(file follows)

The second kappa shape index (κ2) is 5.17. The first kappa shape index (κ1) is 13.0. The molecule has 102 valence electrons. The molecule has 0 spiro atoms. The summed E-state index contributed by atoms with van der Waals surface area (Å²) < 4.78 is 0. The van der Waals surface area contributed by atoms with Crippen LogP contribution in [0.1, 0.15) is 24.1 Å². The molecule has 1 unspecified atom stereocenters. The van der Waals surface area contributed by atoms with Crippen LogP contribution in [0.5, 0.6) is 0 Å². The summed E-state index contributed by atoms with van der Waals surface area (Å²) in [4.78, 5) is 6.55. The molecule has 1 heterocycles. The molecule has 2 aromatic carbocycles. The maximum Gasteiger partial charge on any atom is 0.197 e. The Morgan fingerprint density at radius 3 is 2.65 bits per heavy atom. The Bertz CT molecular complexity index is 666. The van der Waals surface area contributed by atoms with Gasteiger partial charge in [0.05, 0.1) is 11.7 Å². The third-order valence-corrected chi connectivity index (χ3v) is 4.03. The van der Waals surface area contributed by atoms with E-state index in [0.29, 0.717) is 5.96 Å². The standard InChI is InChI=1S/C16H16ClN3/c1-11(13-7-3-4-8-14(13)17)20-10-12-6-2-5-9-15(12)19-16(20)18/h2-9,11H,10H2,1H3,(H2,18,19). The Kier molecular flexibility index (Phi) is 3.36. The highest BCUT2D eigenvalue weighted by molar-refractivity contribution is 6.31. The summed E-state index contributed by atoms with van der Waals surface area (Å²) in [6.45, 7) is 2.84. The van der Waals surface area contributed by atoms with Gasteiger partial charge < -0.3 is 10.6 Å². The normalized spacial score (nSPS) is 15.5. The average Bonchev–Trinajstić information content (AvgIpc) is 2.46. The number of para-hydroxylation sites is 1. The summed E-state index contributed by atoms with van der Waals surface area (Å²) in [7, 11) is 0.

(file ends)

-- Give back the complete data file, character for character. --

The second kappa shape index (κ2) is 5.17. The first kappa shape index (κ1) is 13.0. The molecule has 102 valence electrons. The molecule has 0 spiro atoms. The summed E-state index contributed by atoms with van der Waals surface area (Å²) < 4.78 is 0. The van der Waals surface area contributed by atoms with Crippen LogP contribution in [0.1, 0.15) is 24.1 Å². The molecule has 1 unspecified atom stereocenters. The van der Waals surface area contributed by atoms with Crippen LogP contribution in [0.5, 0.6) is 0 Å². The summed E-state index contributed by atoms with van der Waals surface area (Å²) in [4.78, 5) is 6.55. The molecule has 1 heterocycles. The molecule has 2 aromatic carbocycles. The maximum Gasteiger partial charge on any atom is 0.197 e. The Morgan fingerprint density at radius 3 is 2.65 bits per heavy atom. The Bertz CT molecular complexity index is 666. The van der Waals surface area contributed by atoms with Gasteiger partial charge in [0.05, 0.1) is 11.7 Å². The third-order valence-corrected chi connectivity index (χ3v) is 4.03. The van der Waals surface area contributed by atoms with E-state index in [0.29, 0.717) is 5.96 Å². The standard InChI is InChI=1S/C16H16ClN3/c1-11(13-7-3-4-8-14(13)17)20-10-12-6-2-5-9-15(12)19-16(20)18/h2-9,11H,10H2,1H3,(H2,18,19). The Kier molecular flexibility index (Phi) is 3.36. The highest BCUT2D eigenvalue weighted by molar-refractivity contribution is 6.31. The summed E-state index contributed by atoms with van der Waals surface area (Å²) in [6.45, 7) is 2.84. The van der Waals surface area contributed by atoms with Gasteiger partial charge < -0.3 is 10.6 Å². The normalized spacial score (nSPS) is 15.5. The average Bonchev–Trinajstić information content (AvgIpc) is 2.46. The number of para-hydroxylation sites is 1. The summed E-state index contributed by atoms with van der Waals surface area (Å²) in [7, 11) is 0.